The Woody World Of 3D Printing
Best Wood Filaments For 3D Printing
Best Wood Filament Brands | Wood Filament Types | Reviews | Wood Filament Printer Settings And More..
Getting bored of 3D printing with thermoplastics and looking to experiment with different filaments, then why don’t you try wood filament for 3D printing. They can become the best partners for affordable 3D printers to provide you with the woody feel and finish that you have always desired for all these years.
Wood filaments are a very interesting set of flexible filaments that can push your creativity to the next level. Though they are a bit hard to control and require 3d printing knowledge once you try it a few times, you will surely enjoy printing with this material.
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Quality matters a lot and to make wood 3D printing fun and rewarding you should possess the best wood filament, but finding an authentic one can be hard. If you think that a low-quality wood filament will provide you with a learning curve, you are on the wrong learning path, as it can surely ruin your printer’s nozzle or incur further damages. But using the best wood filament for 3D printing mixed with proper print settings can help you reach the innovative heights that you dreamt of.
Here are the best wooden filaments, if you are in a hurry.
We have used, tested, and reviewed various wood filaments from various brands and zeroed the best out of them for you. Check out the filaments chosen by us that you can trust to perform well while also finding the right nozzle and pint settings.
There is a type of filament that is created by mixing the wood pieces together with a regular 3D printing filament like PLA filament so that wood can be manoeuvered to function like other flexible filaments but with a different sort of rigidity. The wood filament prints produce objects with the look, feel, grain. color fluctuations and even the smell of a wood carving that can only be seen in the hearts of trees. The properties of these filaments depend on the type of wood you choose but generally, there are three types of wood filament -: Regular Woodfill, Bamboofill, and Corkfill.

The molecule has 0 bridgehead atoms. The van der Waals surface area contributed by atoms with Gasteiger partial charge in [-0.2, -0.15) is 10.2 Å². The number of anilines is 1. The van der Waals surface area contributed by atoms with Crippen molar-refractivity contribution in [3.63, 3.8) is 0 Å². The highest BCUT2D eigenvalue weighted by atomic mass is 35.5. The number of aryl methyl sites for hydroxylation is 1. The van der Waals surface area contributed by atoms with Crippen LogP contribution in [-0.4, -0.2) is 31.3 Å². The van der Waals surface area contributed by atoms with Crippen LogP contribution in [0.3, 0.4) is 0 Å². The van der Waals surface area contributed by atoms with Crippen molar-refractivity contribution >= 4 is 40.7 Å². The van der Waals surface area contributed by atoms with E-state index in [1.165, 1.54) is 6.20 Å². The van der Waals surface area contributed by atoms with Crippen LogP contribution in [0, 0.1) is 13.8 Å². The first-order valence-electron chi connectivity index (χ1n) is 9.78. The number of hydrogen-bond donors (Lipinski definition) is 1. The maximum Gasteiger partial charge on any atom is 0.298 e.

Best Wood Filament With Regular Woodfill
It is one of the basic varieties of wood filament. It is created by blending a polymer-based thermoplastic with pieces of traditional varieties of wood fiber and wood particles such as oak, maple, or, birch. It has that classic scent and properties of the dominant wood variety. It gives out the smell of burning wood when 3D printing but if you have set your print settings perfectly then it remains a stable material throughout the printing process and looks more convincingly like wood than other cheap wood filaments.
This filament from GEEETECH is one of the best affordable wood 3D printer filaments for beginners and professionals that offers a relatively lower price than the other wood PLA filaments. It is easy to use and possesses good quality sands and stains. The 3D object produced using this filament are smooth and have a detailed wood-like texture without the formation of any bubbles, moreover, doesn’t clog the nozzle while printing. It comes with a dimensional accuracy of +/- 0.03mm and is compatible with almost all FDM 3D Printers. It doesn’t require a heated bed but a nozzle temperature of 180-210 degrees is recommended by the experts and the customer service is quite supportive in case of any technical issues.
Best Alternative For Regular Woodfill Filaments
Another low-budget wood filament that has a wide range of compatibility and a dimensional accuracy of +/- 0.02 mm. This filament from TECBEARS is made of environment-friendly materials which is deemed harmless while possessing high purity with low shrinkage and superb layer bonding. It is a favorite among professionals for its high strength and flexibility and is proven to produce smooth and consistent prints without any oily residue, air bubbles, kinks, or breaks, thus helping you to achieve the best printing results.
Best Wood Filament With Bamboofill
It is one of the most versatile wood filaments you can find but also is one of the trickiest filaments to 3D print with. It is a polymer blended with bamboo fibers making it much more sensitive to temperature and extruder clog than the regular wood fills. While 3D printing with this filament you need to take extra care of your 3D printer nozzle by cleaning it before and after each print to ensure you get smooth prints with the flexibility of its blended wood.